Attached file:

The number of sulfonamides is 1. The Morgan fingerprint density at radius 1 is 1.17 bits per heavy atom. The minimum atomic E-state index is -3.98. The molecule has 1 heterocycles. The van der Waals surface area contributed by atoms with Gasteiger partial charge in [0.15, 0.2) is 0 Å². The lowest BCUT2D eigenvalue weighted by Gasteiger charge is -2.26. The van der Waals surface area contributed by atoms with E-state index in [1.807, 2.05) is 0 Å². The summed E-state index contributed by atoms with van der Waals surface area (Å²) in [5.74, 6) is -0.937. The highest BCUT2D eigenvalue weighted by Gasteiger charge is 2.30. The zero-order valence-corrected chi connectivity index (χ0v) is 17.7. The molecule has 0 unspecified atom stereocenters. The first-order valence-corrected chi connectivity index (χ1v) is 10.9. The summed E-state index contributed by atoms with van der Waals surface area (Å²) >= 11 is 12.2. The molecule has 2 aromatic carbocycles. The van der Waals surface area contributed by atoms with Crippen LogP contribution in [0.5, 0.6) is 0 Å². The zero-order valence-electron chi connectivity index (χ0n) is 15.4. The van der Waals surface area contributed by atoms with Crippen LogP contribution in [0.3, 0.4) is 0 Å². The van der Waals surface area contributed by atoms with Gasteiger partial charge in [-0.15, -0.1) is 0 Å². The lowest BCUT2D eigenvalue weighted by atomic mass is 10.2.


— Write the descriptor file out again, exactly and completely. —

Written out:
The number of sulfonamides is 1. The Morgan fingerprint density at radius 1 is 1.17 bits per heavy atom. The minimum atomic E-state index is -3.98. The molecule has 1 heterocycles. The van der Waals surface area contributed by atoms with Gasteiger partial charge in [0.15, 0.2) is 0 Å². The lowest BCUT2D eigenvalue weighted by Gasteiger charge is -2.26. The van der Waals surface area contributed by atoms with E-state index in [1.807, 2.05) is 0 Å². The summed E-state index contributed by atoms with van der Waals surface area (Å²) in [5.74, 6) is -0.937. The highest BCUT2D eigenvalue weighted by Gasteiger charge is 2.30. The zero-order valence-corrected chi connectivity index (χ0v) is 17.7. The molecule has 0 unspecified atom stereocenters. The first-order valence-corrected chi connectivity index (χ1v) is 10.9. The summed E-state index contributed by atoms with van der Waals surface area (Å²) >= 11 is 12.2. The molecule has 2 aromatic carbocycles. The van der Waals surface area contributed by atoms with Crippen LogP contribution in [0.5, 0.6) is 0 Å². The zero-order valence-electron chi connectivity index (χ0n) is 15.4. The van der Waals surface area contributed by atoms with Crippen LogP contribution in [0.3, 0.4) is 0 Å². The van der Waals surface area contributed by atoms with Gasteiger partial charge in [-0.15, -0.1) is 0 Å². The lowest BCUT2D eigenvalue weighted by atomic mass is 10.2.